Posts Tagged ‘research’


Day 1 of Rain: rained on twice, saw sunlight once (indirectly).

Day 1 of Rain: rained on twice, saw sunlight once (indirectly).

Today I interviewed with Exxon Mobil, or more accurately I interviewed with a recruiter from one of the Exxon Mobil research groups. He was mostly interested in those with a few years of grad school completely and more towards the geology of things. I just wanted to interview as practice and see if there was a possibility of jobs in my future.

Looks like a no. I was essentially told that a PhD in Space Science has little or no place in Exxon Mobil unless it is through transferring what I learn to a semi-related field like combustion research.

Combustion and space plasma are not quite as similar as one would hope. I think this effectively crushes my dream of selling out to the man. I will be forced by societal pressure to take a job at a University, NASA, a private space company or a start-up of some sort. No large corporation with career track job for me.

At least I got a free dinner, a USB light, a 10x rock magnifying glass and a small card listing the geological periods. All (except the dinner) nicely logo’ed with Exxon Mobil. Exciting times.

Read Full Post »

Safety first, then kimwipes.

Safety first, then kimwipes.

It is like herding cats.

The first challenge in coordinating three undergraduate physics majors (2nd, 3rd and 4th years) and one 3rd year biology major is simply getting their schedules. They give you one and then it changes during the first week. Then the second week is spent finalizing schedules and getting their final ones.

With those in hand a table mock up of when they are available with when two can be in lab at the same time is fairly simple. But the challenge is figuring out hours for everyone while trying to consider things like not working with the same person the whole time, time for meals and not assigning random blocks in the middle of their free time (it is better to abut research time to a class).

So I finished a schedule, sent it out thinking it was pretty good.

Three hours later I heard back from one of them, I read what he gave me as time available. It was time he was in class.

By this time my piece of paper with schedules on it has several layers of colors, ink types and notations. If there are any more changes it will require a new weekly calender mock up.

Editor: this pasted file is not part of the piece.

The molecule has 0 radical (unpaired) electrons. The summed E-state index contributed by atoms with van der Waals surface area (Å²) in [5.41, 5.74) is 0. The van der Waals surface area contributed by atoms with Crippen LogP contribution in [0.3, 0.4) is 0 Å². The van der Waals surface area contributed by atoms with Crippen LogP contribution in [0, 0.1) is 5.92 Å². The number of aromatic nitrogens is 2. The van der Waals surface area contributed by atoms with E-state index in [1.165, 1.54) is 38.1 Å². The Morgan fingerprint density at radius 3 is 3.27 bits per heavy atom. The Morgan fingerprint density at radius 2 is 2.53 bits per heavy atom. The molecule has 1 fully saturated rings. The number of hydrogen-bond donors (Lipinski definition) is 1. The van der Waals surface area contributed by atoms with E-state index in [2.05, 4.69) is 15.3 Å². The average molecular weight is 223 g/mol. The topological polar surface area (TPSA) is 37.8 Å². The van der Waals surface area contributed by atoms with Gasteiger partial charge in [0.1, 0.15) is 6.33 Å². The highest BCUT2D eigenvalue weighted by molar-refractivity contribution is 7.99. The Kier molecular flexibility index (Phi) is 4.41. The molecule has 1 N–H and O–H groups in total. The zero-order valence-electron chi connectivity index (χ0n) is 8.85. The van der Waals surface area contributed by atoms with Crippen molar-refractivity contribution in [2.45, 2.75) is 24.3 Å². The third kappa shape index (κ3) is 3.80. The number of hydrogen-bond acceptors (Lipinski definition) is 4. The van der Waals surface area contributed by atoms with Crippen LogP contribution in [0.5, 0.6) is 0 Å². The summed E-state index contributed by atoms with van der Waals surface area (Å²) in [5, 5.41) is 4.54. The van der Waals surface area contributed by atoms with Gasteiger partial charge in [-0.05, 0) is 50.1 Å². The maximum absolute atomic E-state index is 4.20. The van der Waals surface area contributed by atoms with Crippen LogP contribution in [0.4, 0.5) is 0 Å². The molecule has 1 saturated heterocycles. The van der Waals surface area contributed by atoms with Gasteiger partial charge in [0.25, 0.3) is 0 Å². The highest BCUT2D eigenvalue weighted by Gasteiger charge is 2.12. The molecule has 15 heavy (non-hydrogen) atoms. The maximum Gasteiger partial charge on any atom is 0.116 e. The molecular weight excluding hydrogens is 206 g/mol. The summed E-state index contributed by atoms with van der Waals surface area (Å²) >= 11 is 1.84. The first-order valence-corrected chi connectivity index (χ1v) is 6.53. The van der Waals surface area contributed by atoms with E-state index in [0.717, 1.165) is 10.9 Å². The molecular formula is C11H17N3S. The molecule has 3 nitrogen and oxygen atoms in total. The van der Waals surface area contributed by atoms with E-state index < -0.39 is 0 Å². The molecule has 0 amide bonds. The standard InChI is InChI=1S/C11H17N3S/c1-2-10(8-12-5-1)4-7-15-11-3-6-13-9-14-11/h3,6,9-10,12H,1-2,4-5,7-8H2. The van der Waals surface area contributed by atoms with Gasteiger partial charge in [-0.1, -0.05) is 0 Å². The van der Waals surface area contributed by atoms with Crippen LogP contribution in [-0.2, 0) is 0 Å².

After writing the above I received some more e-mails about the schedule and have scrapped the whole thing and started over. This time I set up four google calenders, one for each person. The calenders are shared between the four of us with each person able to only edit their schedule while viewing the others. The goal is that everyone will put up the hours they will be in lab, choosing times others can be there, and then others will schedule that time as well.

I started by setting up my times so it will be interesting to see how this will go. I also dropped my involvement from ten hours to five hours a week as the stress this was causing is not worth the payoff (which is essentially nothing at this point).

Read Full Post »

These are probably some critical component of the Madison Symmetric Torus.

These are probably some critical component of the Madison Symmetric Torus.

Sometimes working in an experimental research lab as an undergraduate is not a fun experience. Lately (since getting into graduate school) I have not been motivated to work on or even care about the project I am working on. Simple tasks take much longer then they actually should and I often feel that our project is not welcomed in the lab. Part of it is that I came in sort of in the middle/beginning so I have no personal attachment to the project. The other is that most of my time is spent scavenging parts or trying to get the necessary equipment to do what needs to be done.